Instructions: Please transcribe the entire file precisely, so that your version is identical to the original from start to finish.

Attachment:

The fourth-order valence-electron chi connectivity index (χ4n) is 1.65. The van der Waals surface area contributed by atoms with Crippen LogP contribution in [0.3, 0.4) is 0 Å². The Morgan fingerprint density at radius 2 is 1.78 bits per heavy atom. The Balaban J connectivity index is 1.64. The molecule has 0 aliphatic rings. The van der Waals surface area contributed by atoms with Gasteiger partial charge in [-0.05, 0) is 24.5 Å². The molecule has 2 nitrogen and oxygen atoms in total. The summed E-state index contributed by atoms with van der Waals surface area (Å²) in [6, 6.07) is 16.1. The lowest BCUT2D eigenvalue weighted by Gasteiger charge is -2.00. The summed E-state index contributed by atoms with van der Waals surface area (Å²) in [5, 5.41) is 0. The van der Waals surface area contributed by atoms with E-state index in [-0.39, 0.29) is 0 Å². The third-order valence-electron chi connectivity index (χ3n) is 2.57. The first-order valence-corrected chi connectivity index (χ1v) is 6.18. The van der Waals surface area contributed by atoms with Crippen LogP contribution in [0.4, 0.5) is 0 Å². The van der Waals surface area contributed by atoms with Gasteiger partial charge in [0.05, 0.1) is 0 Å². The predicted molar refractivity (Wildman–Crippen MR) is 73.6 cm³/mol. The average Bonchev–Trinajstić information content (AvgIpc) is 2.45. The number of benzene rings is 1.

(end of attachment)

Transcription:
The fourth-order valence-electron chi connectivity index (χ4n) is 1.65. The van der Waals surface area contributed by atoms with Crippen LogP contribution in [0.3, 0.4) is 0 Å². The Morgan fingerprint density at radius 2 is 1.78 bits per heavy atom. The Balaban J connectivity index is 1.64. The molecule has 0 aliphatic rings. The van der Waals surface area contributed by atoms with Gasteiger partial charge in [-0.05, 0) is 24.5 Å². The molecule has 2 nitrogen and oxygen atoms in total. The summed E-state index contributed by atoms with van der Waals surface area (Å²) in [6, 6.07) is 16.1. The lowest BCUT2D eigenvalue weighted by Gasteiger charge is -2.00. The summed E-state index contributed by atoms with van der Waals surface area (Å²) in [5, 5.41) is 0. The van der Waals surface area contributed by atoms with E-state index in [-0.39, 0.29) is 0 Å². The third-order valence-electron chi connectivity index (χ3n) is 2.57. The first-order valence-corrected chi connectivity index (χ1v) is 6.18. The van der Waals surface area contributed by atoms with Crippen LogP contribution in [0.4, 0.5) is 0 Å². The van der Waals surface area contributed by atoms with Gasteiger partial charge in [0.05, 0.1) is 0 Å². The predicted molar refractivity (Wildman–Crippen MR) is 73.6 cm³/mol. The average Bonchev–Trinajstić information content (AvgIpc) is 2.45. The number of benzene rings is 1.